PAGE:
Much like email, which is quite traceable, Bitcoin is pseudonymous, not anonymous. Bitcoin is a classic network effect, a positive feedback loop. The more people who use Bitcoin, the more valuable Bitcoin is for everyone who uses it, and the higher the incentive for the next user to start using the technology. In fact, Bitcoin is a four-sided network effect. There are four constituencies that participate in expanding the value of Bitcoin as a consequence of their own self-interested participation. All four sides of the network effect are playing a valuable part in expanding the value of the overall system, but the fourth is particularly important.
All over Silicon Valley and around the world, many thousands of programmers are using Bitcoin as a building block for a kaleidoscope of new product and service ideas that were not possible before. For this reason alone, new challengers to Bitcoin face a hard uphill battle. If something is to displace Bitcoin now, it will have to have sizable improvements and it will have to happen quickly. Otherwise, this network effect will carry Bitcoin to dominance. One immediately obvious and enormous area for Bitcoin-based innovation is international remittance. 400 billion in total annually, according to the World Bank. Switching to Bitcoin, which charges no or very low fees, for these remittance payments will therefore raise the quality of life of migrant workers and their families significantly.
In fact, it is hard to think of any one thing that would have a faster and more positive effect on so many people in the world’s poorest countries. Moreover, Bitcoin generally can be a powerful force to bring a much larger number of people around the world into the modern economic system. 175 have a long way to go. As a result, many people in many countries are excluded from products and services that we in the West take for granted. Bitcoin can be used to go straight at that problem, by making it easy to offer extremely low-fee services to people outside of the traditional financial system.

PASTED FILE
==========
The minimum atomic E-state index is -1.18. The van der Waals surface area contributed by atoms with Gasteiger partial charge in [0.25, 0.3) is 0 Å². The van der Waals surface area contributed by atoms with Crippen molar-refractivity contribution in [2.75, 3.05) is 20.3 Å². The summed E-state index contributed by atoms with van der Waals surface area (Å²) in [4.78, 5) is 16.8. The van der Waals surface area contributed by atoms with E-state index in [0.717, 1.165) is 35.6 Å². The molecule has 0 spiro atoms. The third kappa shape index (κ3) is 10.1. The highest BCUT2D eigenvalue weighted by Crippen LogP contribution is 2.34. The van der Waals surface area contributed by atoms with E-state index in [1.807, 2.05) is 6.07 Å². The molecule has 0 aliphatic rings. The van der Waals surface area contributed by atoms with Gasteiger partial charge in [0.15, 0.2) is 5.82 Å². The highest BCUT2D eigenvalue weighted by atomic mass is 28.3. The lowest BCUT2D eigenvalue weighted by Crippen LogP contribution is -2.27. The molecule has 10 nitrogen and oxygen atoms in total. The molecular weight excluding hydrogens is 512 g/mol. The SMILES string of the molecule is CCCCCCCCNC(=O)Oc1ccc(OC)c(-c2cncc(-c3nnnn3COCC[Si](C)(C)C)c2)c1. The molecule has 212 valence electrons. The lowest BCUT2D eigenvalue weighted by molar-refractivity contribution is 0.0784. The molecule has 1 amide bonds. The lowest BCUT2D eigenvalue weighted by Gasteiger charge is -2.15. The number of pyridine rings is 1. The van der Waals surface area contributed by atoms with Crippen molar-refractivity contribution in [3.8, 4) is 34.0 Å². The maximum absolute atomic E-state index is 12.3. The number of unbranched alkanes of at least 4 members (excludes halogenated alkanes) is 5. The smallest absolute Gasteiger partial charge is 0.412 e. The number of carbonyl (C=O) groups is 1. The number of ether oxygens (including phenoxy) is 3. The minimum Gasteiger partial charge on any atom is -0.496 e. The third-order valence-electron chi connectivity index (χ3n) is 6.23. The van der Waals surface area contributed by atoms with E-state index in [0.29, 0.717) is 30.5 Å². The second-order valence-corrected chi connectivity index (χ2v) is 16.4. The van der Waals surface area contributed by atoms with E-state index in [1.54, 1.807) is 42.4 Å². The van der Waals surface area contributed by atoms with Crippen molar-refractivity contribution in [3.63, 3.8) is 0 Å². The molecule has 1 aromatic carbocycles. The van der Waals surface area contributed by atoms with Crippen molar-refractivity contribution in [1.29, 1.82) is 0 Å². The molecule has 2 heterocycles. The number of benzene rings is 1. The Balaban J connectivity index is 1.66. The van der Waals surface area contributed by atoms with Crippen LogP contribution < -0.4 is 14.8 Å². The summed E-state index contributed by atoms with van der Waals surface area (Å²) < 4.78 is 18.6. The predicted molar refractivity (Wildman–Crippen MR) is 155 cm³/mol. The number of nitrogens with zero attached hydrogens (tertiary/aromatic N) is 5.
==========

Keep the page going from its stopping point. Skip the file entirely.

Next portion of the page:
A third fascinating use case for Bitcoin is micropayments, or ultrasmall payments. The fee structure of those systems makes that nonviable. All of a sudden, with Bitcoin, that’s trivially easy. Bitcoins have the nifty property of infinite divisibility: currently down to eight decimal places after the dot, but more in the future. So you can specify an arbitrarily small amount of money, like a thousandth of a penny, and send it to anyone in the world for free or near-free. Think about content monetization, for example. Another potential use of Bitcoin micropayments is to fight spam.
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Finally, a fourth interesting use case is public payments. This idea first came to my attention in a news article a few months ago. 25,000 in Bitcoin in the first 24 hours, all from people he had never met. Think about the implications for protest movements. Today protesters want to get on TV so people learn about their cause. Tomorrow they’ll want to get on TV because that’s how they’ll raise money, by literally holding up signs that let people anywhere in the world who sympathize with them send them money on the spot. Bitcoin is a financial technology dream come true for even the most hardened anticapitalist political organizer.
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The coming years will be a period of great drama and excitement revolving around this new technology. For example, some prominent economists are deeply skeptical of Bitcoin, even though Ben S. Economists who attack Bitcoin today might be correct, but I’m with Ben and Milton. Further, there is no shortage of regulatory topics and issues that will have to be addressed, since almost no country’s regulatory framework for banking and payments anticipated a technology like Bitcoin. But I hope that I have given you a sense of the enormous promise of Bitcoin. Far from a mere libertarian fairy tale or a simple Silicon Valley exercise in hype, Bitcoin offers a sweeping vista of opportunity to reimagine how the financial system can and should work in the Internet era, and a catalyst to reshape that system in ways that are more powerful for individuals and businesses alike.